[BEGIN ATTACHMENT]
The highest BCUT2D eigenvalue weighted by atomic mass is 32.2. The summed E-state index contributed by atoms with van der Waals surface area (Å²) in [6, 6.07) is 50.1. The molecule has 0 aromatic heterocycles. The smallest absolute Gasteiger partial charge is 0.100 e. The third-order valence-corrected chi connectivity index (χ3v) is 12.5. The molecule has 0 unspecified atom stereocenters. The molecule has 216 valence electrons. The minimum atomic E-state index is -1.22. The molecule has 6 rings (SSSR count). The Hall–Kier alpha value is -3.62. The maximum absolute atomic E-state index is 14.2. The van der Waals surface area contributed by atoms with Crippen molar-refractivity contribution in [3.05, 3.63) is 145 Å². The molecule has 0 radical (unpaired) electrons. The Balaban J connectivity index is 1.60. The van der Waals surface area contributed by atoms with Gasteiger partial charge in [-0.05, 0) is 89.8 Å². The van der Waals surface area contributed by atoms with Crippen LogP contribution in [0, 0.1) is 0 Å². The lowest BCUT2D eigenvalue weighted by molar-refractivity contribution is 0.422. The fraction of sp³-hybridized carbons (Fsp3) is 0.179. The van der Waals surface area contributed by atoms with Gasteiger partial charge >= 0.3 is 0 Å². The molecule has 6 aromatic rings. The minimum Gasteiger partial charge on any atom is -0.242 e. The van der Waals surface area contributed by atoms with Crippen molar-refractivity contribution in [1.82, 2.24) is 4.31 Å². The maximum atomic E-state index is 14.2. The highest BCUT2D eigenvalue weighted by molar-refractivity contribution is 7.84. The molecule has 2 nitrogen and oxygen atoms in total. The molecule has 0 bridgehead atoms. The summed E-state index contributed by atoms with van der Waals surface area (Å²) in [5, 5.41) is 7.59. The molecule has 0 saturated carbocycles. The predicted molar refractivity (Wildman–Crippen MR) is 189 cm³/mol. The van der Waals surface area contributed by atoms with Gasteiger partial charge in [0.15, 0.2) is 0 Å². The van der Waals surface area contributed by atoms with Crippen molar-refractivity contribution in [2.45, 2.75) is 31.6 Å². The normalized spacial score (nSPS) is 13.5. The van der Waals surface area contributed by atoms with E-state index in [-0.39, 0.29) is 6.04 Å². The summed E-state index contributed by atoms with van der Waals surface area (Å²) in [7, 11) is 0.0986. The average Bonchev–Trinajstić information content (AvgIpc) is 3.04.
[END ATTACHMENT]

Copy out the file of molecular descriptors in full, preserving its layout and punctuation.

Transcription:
The highest BCUT2D eigenvalue weighted by atomic mass is 32.2. The summed E-state index contributed by atoms with van der Waals surface area (Å²) in [6, 6.07) is 50.1. The molecule has 0 aromatic heterocycles. The smallest absolute Gasteiger partial charge is 0.100 e. The third-order valence-corrected chi connectivity index (χ3v) is 12.5. The molecule has 0 unspecified atom stereocenters. The molecule has 216 valence electrons. The minimum atomic E-state index is -1.22. The molecule has 6 rings (SSSR count). The Hall–Kier alpha value is -3.62. The maximum absolute atomic E-state index is 14.2. The van der Waals surface area contributed by atoms with Crippen molar-refractivity contribution in [3.05, 3.63) is 145 Å². The molecule has 0 radical (unpaired) electrons. The Balaban J connectivity index is 1.60. The van der Waals surface area contributed by atoms with Gasteiger partial charge in [-0.05, 0) is 89.8 Å². The van der Waals surface area contributed by atoms with Crippen LogP contribution in [0, 0.1) is 0 Å². The lowest BCUT2D eigenvalue weighted by molar-refractivity contribution is 0.422. The fraction of sp³-hybridized carbons (Fsp3) is 0.179. The van der Waals surface area contributed by atoms with Gasteiger partial charge >= 0.3 is 0 Å². The molecule has 6 aromatic rings. The minimum Gasteiger partial charge on any atom is -0.242 e. The van der Waals surface area contributed by atoms with Crippen molar-refractivity contribution in [1.82, 2.24) is 4.31 Å². The maximum atomic E-state index is 14.2. The highest BCUT2D eigenvalue weighted by molar-refractivity contribution is 7.84. The molecule has 2 nitrogen and oxygen atoms in total. The molecule has 0 bridgehead atoms. The summed E-state index contributed by atoms with van der Waals surface area (Å²) in [5, 5.41) is 7.59. The molecule has 0 saturated carbocycles. The predicted molar refractivity (Wildman–Crippen MR) is 189 cm³/mol. The van der Waals surface area contributed by atoms with Gasteiger partial charge in [0.15, 0.2) is 0 Å². The van der Waals surface area contributed by atoms with Crippen molar-refractivity contribution in [2.45, 2.75) is 31.6 Å². The normalized spacial score (nSPS) is 13.5. The van der Waals surface area contributed by atoms with E-state index in [-0.39, 0.29) is 6.04 Å². The summed E-state index contributed by atoms with van der Waals surface area (Å²) in [7, 11) is 0.0986. The average Bonchev–Trinajstić information content (AvgIpc) is 3.04.